Substances & Homeopatic Remedies

Taxus baccata

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Yew is named from the Greek "Toxus", reflective of "Toxon" meaning bow and "Toxicon" meaning poison (a yew extract was used as an arrow poison)

Others believe it is derived from the Sanskrit word taxs, taksh, to cut out. Taksh-aka would mean a tree from which bows can be cut [taxus = spear, taxon = bow].
Baccata is derived from L. bacca, berry.


Traditional name

English: Yew
 French: Coniferes; German: Eibenbaum.

Used parts

tinct. of fresh leaves


Plantae; Spermatophyta, Gymnospermae; Taxopsida; Taxales; Taxaceae - Yew Family


Original proving

First proved and introduced by Gastier, Bid Hom. d. Gen. Gen. IV, 193; Allen: Encyclop. Mat. Med., Vol. IX, 549; Clarke: A Dictionary of Practical Mat. Med., Vol. III, 1382.

Description of the substance

Yew is among the most ancient of trees with estimates of Scottish and English specimens in the
3000 - to possibly greater than 4000 - year - old range. A 4000 - year - old tree was discovered in a churchyard in Llangernyw, Wales. The trees circumference is 47 feet. At Dundonnell, Scotland in the garden of the late Mr Alan Rogers there is a 3000 + year old Taxus baccata. The Fortingall Ywe in Perthshire is claimed to be up to 9,000 years old. Many yews are mentioned in the Domesday book of 1086 and one of the oldest weapons found is a crude yew spear from the Old Stone Age.
      The yew gains its capacity for great age from its particular growth of shoots or branches, which root into the ground and grow to form new trunks. These then join the main trunk and become part of it, which gives yews huge fluted girths. It takes 150 years for the main trunk to form and then the yew continues its growth widthways. In old age it continues to grow, even with a completely hollow trunk. This has given yew a reputation for immortality and has made it a symbol for life after death.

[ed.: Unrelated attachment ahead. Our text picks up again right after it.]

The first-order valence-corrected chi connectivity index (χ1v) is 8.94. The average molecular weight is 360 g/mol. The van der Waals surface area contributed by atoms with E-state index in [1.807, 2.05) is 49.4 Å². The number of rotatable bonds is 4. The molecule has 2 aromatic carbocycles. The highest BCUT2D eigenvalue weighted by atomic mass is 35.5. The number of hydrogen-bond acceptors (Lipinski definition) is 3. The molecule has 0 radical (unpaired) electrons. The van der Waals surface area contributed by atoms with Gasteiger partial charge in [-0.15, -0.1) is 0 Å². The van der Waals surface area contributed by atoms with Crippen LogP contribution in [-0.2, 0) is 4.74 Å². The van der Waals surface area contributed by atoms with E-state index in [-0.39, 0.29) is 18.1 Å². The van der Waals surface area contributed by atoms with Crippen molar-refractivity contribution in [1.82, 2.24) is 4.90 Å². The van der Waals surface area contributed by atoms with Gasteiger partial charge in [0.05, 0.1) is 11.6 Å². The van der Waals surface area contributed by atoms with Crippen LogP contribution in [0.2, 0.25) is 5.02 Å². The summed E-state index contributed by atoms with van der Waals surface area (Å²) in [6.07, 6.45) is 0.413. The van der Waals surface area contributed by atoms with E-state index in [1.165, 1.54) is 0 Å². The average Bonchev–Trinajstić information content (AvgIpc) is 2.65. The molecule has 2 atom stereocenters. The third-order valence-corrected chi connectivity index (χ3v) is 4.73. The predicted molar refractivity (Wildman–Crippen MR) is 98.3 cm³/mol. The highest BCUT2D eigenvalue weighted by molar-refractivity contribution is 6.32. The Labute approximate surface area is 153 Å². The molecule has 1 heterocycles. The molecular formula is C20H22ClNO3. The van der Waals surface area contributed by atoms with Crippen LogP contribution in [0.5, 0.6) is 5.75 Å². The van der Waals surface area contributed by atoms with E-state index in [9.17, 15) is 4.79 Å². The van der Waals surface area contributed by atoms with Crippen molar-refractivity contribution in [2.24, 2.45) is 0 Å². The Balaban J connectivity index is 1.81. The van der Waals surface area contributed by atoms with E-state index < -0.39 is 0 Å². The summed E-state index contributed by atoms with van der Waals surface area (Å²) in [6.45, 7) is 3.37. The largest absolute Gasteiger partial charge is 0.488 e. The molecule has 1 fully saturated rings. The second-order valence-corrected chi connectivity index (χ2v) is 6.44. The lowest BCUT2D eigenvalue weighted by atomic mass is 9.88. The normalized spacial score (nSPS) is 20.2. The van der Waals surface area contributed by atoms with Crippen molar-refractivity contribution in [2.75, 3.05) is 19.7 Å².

Unlike other Conifers, the yew produces no cones. It is known to be deadly, for its leaves and fresh seeds contain a poison called Taxin. This is sometimes in moderate strength but it is often virulently strong. Humans and animals can die from ywe poisoning, though it has been said that cattle can become immune from constant contact.
      The yew is common in churchyards and in undisturbed country areas; examples are stil found of ancient yew avenues. Yews grow well onchalky soil and can reach heights of 80 feet (24 metres) and more.
Yew trees become hollow because their red-brown bark is thin and does not give good protection to the heart of the tree. The bark peels off the trees easily, and its long strips or flakes are smooth underneath and coloured in shades of salmony-pink.

The crown of the yew tree is wide and spreading, for it is made up of dense branches and foliage. The yew is evergreen, always retaining a good cover of waxy needle-leaves which are flattened, dark green on top and light green below. The leaves are arranged in 2 opposite rows in spirals along the twigs and can remain on the tree for 8 years before falling. At the end of a yew spray a small coe like growth of a soft green may appear. This is caused by insects laying eggs in the tree and producing a reaction similar to when galls are formed on oaks.

The yew is one of the first trees to flower in spring. The male and female flowers are on separate trees, and form in the angles between the narrow leaves and the stem. The flowers may be dormant for several years, especially if not in good light.
The flowering time of the male tree is very noticeable, not so much for the flowers themselves, which are like miniature globes of yellow stamens set in brown scales, but for the quantity of pollen produced
in the little sacs beneath them. When the flowers mature in February or March the stamen shields are open and as the flowers grow on the underside of the branches, pollen is free to fall onto the winds. In good weather the flowers shed pollen and in bad weather they keep the stamen shields in place to keep the pollen dry.
Once taken by the wind the pollen has to reach a female flower-bearing tree, for it is only the female tree which produces fruit. The female flower is the size of a pin-head, with a tip which projects from tiny protective green scales. From this tip comes a mucilage substance. This is most active at the time when grains of pollen from the male tree fill the air.

Once male pollen grains are caught by the tip of the female flower, it moves back into its ovule and fertilization takes place. The fruit that develops from this is small and green and sits like an egg in an egg-cup. By October the cup has grown to cover the fruit. It is fleshy, red and full of sweet mucilage. The green fruit inside the cup, the ovule has become a black seed. Now the yew tree relies upon other agents to complete its cycle, for most of its seeds are distributed by birds like the thrush and blackbird, who devour the fruit greedily and emit the seed unharmed upon their flights. It is rare that a yew seed will germinate in its first year, but by its second or third year it will begin to grow in the earth.